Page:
DENVER (KDVR) — The Secretary of Agriculture, Tom Vilsack toured an area of the Cameron Peak Fire with Colorado Gov. Jared Polis, Sen. Michael Bennet and Rep. Joe Neguse on Friday.
Colorado’s lawmakers met with the USDA secretary to discuss the need for long-term investments in efforts to prevent and recover from catastrophic wildfires.
“Cameron Peak was the largest wildfire in our state’s history and we know that the challenges our forests and communities face are only going to grow with time, so our attention to forest health, our climate and wildfire response abilities must grow in tandem,” Polis said. “Powering our Colorado comeback means learning from our past and caring for our beautiful lands with a focus on the future.”
The political leaders held a roundtable discussion on climate change, drought, conservation and soil health, the agricultural workforce, and other issues.
Bennet pitched his Outdoors Restoration Partnership Act to ensure protection of the state’s forest land and watershed, along with its surrounding communities. The act proposal was included in President Joe Biden’s American Jobs Plan.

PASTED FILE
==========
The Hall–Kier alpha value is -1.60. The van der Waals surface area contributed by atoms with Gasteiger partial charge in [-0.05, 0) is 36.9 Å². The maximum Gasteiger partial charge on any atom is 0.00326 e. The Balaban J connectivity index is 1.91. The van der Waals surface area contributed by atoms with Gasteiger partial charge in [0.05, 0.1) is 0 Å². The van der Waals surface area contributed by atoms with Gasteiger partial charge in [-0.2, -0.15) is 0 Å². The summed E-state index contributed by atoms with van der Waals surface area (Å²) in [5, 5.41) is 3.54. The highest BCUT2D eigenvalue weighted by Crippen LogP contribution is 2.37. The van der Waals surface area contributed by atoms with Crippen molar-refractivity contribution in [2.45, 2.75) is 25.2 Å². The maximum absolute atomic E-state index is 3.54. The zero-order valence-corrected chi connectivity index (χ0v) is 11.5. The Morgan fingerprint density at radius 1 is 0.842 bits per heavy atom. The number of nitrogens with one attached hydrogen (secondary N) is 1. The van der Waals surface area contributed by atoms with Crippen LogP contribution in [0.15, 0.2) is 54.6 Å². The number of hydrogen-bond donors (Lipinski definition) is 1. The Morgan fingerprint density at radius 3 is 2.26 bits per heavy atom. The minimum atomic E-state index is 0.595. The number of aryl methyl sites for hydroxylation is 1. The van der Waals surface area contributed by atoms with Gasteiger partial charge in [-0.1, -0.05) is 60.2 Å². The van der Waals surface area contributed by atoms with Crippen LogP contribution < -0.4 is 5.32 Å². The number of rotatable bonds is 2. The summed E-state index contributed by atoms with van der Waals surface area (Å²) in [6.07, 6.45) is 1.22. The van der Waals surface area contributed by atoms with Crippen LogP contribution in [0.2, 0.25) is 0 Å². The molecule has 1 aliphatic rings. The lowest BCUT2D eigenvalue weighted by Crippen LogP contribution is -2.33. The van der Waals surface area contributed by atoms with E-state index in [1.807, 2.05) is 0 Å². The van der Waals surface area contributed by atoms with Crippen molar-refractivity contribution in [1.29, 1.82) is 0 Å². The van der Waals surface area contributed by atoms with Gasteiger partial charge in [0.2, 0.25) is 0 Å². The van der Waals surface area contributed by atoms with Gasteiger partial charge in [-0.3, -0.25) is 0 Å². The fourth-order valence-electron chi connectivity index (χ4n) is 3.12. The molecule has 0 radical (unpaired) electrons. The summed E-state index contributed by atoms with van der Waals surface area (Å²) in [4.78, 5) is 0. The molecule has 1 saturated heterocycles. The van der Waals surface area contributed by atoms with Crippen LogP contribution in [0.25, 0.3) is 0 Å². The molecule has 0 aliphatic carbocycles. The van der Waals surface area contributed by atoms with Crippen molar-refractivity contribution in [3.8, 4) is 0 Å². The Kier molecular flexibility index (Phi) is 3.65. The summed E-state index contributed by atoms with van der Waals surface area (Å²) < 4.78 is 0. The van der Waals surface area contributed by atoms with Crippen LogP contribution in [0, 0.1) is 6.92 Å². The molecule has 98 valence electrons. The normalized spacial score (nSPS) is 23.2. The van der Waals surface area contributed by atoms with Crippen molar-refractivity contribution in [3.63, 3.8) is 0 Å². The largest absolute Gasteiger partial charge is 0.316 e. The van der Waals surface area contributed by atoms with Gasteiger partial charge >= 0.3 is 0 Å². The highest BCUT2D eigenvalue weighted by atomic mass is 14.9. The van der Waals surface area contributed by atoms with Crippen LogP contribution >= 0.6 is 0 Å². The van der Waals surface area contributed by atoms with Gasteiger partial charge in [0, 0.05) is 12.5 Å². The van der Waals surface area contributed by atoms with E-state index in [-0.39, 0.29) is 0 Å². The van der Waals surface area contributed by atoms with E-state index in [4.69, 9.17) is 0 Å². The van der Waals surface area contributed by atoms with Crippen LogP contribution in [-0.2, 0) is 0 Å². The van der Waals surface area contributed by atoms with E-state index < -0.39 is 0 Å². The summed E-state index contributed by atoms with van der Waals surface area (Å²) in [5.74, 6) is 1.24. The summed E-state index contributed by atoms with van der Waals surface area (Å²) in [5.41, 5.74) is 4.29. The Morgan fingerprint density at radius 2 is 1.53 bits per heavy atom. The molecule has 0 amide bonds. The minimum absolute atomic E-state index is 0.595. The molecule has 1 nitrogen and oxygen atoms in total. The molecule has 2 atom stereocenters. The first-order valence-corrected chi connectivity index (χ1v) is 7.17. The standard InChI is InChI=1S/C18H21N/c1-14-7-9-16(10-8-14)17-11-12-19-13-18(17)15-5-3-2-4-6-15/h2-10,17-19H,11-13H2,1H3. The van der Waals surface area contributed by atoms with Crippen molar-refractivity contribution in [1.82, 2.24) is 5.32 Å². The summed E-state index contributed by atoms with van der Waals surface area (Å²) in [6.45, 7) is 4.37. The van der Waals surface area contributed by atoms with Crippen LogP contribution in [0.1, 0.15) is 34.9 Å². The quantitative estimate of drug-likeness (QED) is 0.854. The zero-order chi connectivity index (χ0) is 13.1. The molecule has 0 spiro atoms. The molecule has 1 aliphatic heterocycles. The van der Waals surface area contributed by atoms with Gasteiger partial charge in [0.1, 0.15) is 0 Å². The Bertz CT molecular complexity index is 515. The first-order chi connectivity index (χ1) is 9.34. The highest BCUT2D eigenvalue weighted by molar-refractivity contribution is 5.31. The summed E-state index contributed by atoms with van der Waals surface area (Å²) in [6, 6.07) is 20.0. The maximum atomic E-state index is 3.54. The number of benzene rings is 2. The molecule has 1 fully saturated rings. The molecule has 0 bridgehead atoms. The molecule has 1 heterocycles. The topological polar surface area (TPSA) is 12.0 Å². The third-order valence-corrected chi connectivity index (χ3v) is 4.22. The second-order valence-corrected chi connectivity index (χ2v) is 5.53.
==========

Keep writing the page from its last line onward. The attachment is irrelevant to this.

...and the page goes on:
“We have to protect our forests and invest in our watersheds —these are national assets. Secretary Vilsack understands that, and I’m glad he was here to see Colorado’s efforts and the forest health and wildfire recovery partnerships that exist in our state,” Bennet said. “Secretary Vilsack also understands that farmers and ranchers should be at the heart of American climate policy. I look forward to continuing to work with Secretary Vilsack and the Biden Administration to support Colorado producers as they continue to deal with drought and wildfire.”
Additional resources and funding for wildfire response including aid to firefighters and other personnel and providing necessary equipment were the focus of Neguse’s discussion with Vislack.
“The Cameron Peak fire damaged many homes and small businesses and put tremendous strain on our firefighters and emergency management officials. It’s crucial that we meet these historic wildfires with a proportionate response. That’s why we’ve proposed the launch of the 21st Century Civilian Climate Corps to bring needed resources to wildfire resiliency and watershed recovery projects and increase workforce capacity to support our wildland firefighters and wildfire suppression efforts,” Neguse said.
Colorado’s Commissioner of Agriculture Kate Greenberg joined the Colorado lawmakers and Vislack to represent the state’s agricultural producers and the challenges they face.
“Agricultural producers play a critical role in addressing the climate and conservation challenges facing our state and I am proud of the visionary, collaborative efforts of Colorado’s farmers and ranchers in stewarding the iconic and working lands of our state,” Greenberg said.
The Colorado Recovery Plan has allocated $13 million toward wildfire mitigation work and wildfire recovery, and $38.8 million toward suppression efforts including the purchase of a new fire-hawk helicopter.